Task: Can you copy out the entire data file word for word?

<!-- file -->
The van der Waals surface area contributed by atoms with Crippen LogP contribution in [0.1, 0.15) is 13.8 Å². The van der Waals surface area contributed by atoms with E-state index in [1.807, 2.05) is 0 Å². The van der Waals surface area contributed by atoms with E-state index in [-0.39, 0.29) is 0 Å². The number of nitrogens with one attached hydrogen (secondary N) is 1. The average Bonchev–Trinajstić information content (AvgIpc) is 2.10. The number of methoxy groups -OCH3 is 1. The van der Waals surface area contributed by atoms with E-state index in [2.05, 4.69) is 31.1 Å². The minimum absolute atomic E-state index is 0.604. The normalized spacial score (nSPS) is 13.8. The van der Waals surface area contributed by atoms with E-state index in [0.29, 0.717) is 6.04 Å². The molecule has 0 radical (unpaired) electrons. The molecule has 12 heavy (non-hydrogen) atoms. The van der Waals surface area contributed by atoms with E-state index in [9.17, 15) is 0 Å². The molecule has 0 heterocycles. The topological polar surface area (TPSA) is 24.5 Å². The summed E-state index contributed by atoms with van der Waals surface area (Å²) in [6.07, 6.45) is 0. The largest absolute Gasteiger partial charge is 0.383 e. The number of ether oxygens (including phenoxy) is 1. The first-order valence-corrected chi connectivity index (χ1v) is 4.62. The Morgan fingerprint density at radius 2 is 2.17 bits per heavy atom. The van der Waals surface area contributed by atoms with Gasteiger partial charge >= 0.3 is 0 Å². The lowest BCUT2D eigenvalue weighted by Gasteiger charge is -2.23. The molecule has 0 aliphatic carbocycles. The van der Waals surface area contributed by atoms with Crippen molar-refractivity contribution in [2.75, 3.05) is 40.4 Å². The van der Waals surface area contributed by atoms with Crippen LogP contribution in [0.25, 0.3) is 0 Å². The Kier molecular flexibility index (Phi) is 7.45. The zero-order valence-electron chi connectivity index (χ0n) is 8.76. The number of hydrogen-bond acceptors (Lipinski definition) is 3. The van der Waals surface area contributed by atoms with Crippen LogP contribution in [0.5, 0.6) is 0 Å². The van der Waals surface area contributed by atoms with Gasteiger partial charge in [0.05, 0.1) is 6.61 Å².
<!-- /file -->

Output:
The van der Waals surface area contributed by atoms with Crippen LogP contribution in [0.1, 0.15) is 13.8 Å². The van der Waals surface area contributed by atoms with E-state index in [1.807, 2.05) is 0 Å². The van der Waals surface area contributed by atoms with E-state index in [-0.39, 0.29) is 0 Å². The number of nitrogens with one attached hydrogen (secondary N) is 1. The average Bonchev–Trinajstić information content (AvgIpc) is 2.10. The number of methoxy groups -OCH3 is 1. The van der Waals surface area contributed by atoms with E-state index in [2.05, 4.69) is 31.1 Å². The minimum absolute atomic E-state index is 0.604. The normalized spacial score (nSPS) is 13.8. The van der Waals surface area contributed by atoms with E-state index in [0.29, 0.717) is 6.04 Å². The molecule has 0 radical (unpaired) electrons. The molecule has 12 heavy (non-hydrogen) atoms. The van der Waals surface area contributed by atoms with E-state index in [9.17, 15) is 0 Å². The molecule has 0 heterocycles. The topological polar surface area (TPSA) is 24.5 Å². The summed E-state index contributed by atoms with van der Waals surface area (Å²) in [6.07, 6.45) is 0. The largest absolute Gasteiger partial charge is 0.383 e. The number of ether oxygens (including phenoxy) is 1. The first-order valence-corrected chi connectivity index (χ1v) is 4.62. The Morgan fingerprint density at radius 2 is 2.17 bits per heavy atom. The van der Waals surface area contributed by atoms with Gasteiger partial charge >= 0.3 is 0 Å². The lowest BCUT2D eigenvalue weighted by Gasteiger charge is -2.23. The molecule has 0 aliphatic carbocycles. The van der Waals surface area contributed by atoms with Crippen molar-refractivity contribution in [2.75, 3.05) is 40.4 Å². The van der Waals surface area contributed by atoms with Crippen LogP contribution in [0.25, 0.3) is 0 Å². The Kier molecular flexibility index (Phi) is 7.45. The zero-order valence-electron chi connectivity index (χ0n) is 8.76. The number of hydrogen-bond acceptors (Lipinski definition) is 3. The van der Waals surface area contributed by atoms with Crippen LogP contribution in [0.5, 0.6) is 0 Å². The van der Waals surface area contributed by atoms with Gasteiger partial charge in [0.05, 0.1) is 6.61 Å².